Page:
59. Pillemer, K., Suitor, J. J., Mock, S. E., Sabir, M., Pardo, T. B., & Sechrist, J. (2007). Capturing the complexity of intergenerational relations: Exploring ambivalence within later-life families. Journal of Social Issues, 63, 775–791.CrossRefGoogle Scholar
  60. Rossi, A. S., & Rossi, P. H. (1990). Of human-bonding: parent-child relations across the life course. New York, NY: Aldine de Gruyter.Google Scholar
  61. Ryff, C. D., Lee, Y. H., Essex, M. J., & Schmutte, P. S. (1994). My children and me: midlife evaluations of grown children and self. Psychology and Aging, 9, 195–205. doi: 10.1037/0882-7974.9.2.195.CrossRefGoogle Scholar
  62. Sayer, L. C., Bianchi, S. M., & Robinson, J. R. (2004). Are parents investing less in children? Trends in mothers’ and fathers’ time with children. American Journal of Sociology, 110, 1–43.CrossRefGoogle Scholar
  63. Schoeni, R. F. (1997). Private interhousehold transfers of money and time: new empirical evidence. Review of Income and Wealth, 43, 423–448.CrossRefGoogle Scholar
  64. Shanahan, L., McHale, S. M., Crouter, A. C., & Osgood, D. W. (2007). Warmth with mothers and fathers form middle childhood to late adolescence: within and between-families comparisons. Developmental Psychology, 43, 551–563.CrossRefGoogle Scholar
  65. Small, M. L., Morgan, N., Abar, C., & Maggs, J. L. (2011). Protective effects of parent-college student communication during the first semester of college. Journal of American College Health, 59(6), 547–54.CrossRefGoogle Scholar
  66. Son, J., Erno, A., Shea, D. G., Femia, E. E., Zarit, S. H., & Stephens, M. A. P. (2007). The caregiver stress process and health outcomes. Journal of Aging and Health, 19, 871–887. doi: 10.1177/0898264307308568.CrossRefGoogle Scholar
  67. Suitor, J. J., Sechrist, J., & Pillemer, K. (2007). When mothers have favorites: conditions under which mothers differentiate among their adult children. Canadian Journal on Aging, 26, 85–100. doi: 10.3138/cja.26.2.085.CrossRefGoogle Scholar
  68. Swartz, T. T. (2009). Intergenerational family relations in adulthood: patterns, variations, and implications in the contemporary United States. Annual Review of Sociology, 35, 191–212. doi: 10.1146/annurev.soc.34.040507.134615.CrossRefGoogle Scholar
  69. Thoma, M. (2008). When did the recession begin? Economics. Accessed 29 Aug 2009.
  70. Thornton, A., Orbuch, T. L., & Axinn, W. G. (1995). Parent–child relationships during the transitions to adulthood. Journal of Family Issues, 16, 538–564.CrossRefGoogle Scholar
  71. Uehara, E. S. (1994). The influence of the social network’s ‘second-order zone’ on social support mobilization: a case example. Journal of Social and Personal Relationships, 11, 277–294.CrossRefGoogle Scholar
  72. Umberson, D. (1992). Relationships between adult children and their parents: psychological consequences for both generations. Journal of Marriage and the Family, 54, 664–674. doi: 10.2307/353252.CrossRefGoogle Scholar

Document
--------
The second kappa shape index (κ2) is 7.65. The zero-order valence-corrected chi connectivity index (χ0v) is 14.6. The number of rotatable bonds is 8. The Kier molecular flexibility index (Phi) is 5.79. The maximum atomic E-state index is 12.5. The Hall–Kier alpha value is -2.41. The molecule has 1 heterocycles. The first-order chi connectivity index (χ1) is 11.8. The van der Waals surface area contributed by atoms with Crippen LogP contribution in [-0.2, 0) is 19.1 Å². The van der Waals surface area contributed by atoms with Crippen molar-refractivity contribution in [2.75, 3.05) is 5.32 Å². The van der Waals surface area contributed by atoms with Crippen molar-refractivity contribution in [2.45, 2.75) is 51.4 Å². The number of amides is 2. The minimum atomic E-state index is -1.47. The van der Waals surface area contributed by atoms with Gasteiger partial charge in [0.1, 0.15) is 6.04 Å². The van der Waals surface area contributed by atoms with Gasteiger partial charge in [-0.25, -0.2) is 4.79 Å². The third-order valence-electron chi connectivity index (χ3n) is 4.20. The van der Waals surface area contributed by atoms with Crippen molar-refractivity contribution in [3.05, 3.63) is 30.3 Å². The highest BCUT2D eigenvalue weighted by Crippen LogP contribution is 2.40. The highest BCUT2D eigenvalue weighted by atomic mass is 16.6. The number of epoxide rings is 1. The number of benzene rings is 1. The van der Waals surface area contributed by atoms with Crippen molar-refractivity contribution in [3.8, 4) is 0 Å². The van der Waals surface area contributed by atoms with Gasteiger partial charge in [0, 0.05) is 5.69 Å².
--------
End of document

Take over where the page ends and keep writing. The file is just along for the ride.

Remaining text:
73. U.S. Census Bureau. (2009). Young adults living at home: 1960 to present (Table AD-1).
  74. Vaux, A. (1988). Social support: theory, research, and intervention. New York, NY: Praeger.Google Scholar
  75. Whiteman, S. D., McHale, S. M., & Crouter, A. C. (2003). What parents learn from experience: the first child as a first draft? Journal of Marriage and Family, 65, 608–621.CrossRefGoogle Scholar
  76. Willson, A. E., Shuey, K. M., & Elder, G. H., Jr. (2003). Ambivalence in the relationship of adult children to aging parents and in-laws. Journal of Marriage and Family, 65, 1055–1072. doi: 10.1111/j.1741-3737.2003.01055.x.CrossRefGoogle Scholar
  77. Willson, A. E., Shuey, K. M., Elder, G. H., Jr., & Wickrama, K. A. S. (2006). Ambivalence in mother-adult child relations: a dyadic analysis. Social Psychology Quarterly, 69, 235–252. doi: 10.1177/019027250606900302.CrossRefGoogle Scholar
  78. Zarit, S. H., & Eggebeen, D. J. (2002). Parent-child relationship in adulthood and later years. In M. H. Bornstein (Ed.), Handbook of parenting: children and parenting (2nd ed., pp. 135–161). Mahwah, NJ: Erlbaum.Google Scholar
  79. Zarit, S. H., Reever, K. E., & Bach-Peterson, J. (1980). Relatives of the impaired elderly: correlates of feelings of burden. The Gerontologist, 20, 649–655.CrossRefGoogle Scholar

Copyright information

© Springer Science+Business Media, LLC 2012

Authors and Affiliations

  • Karen L. Fingerman
    • 1
    Email author
  • Yen-Pi Cheng
    • 1
  • Lauren Tighe
    • 2
  • Kira S. Birditt
    • 3
  • Steven Zarit
    • 4
  1. 1.Department of Human Development and Family StudiesUniversity of Texas at AustinAustinUSA
  2. 2.Institute for Social ResearchUniversity of MichiganAnn ArborUSA
  3. 3.Institute for Social ResearchUniversity of MichiganAnn ArborUSA
  4. 4.Department of Human Development and Family StudiesThe Pennsylvania State UniversityState CollegeUSA

Personalised recommendations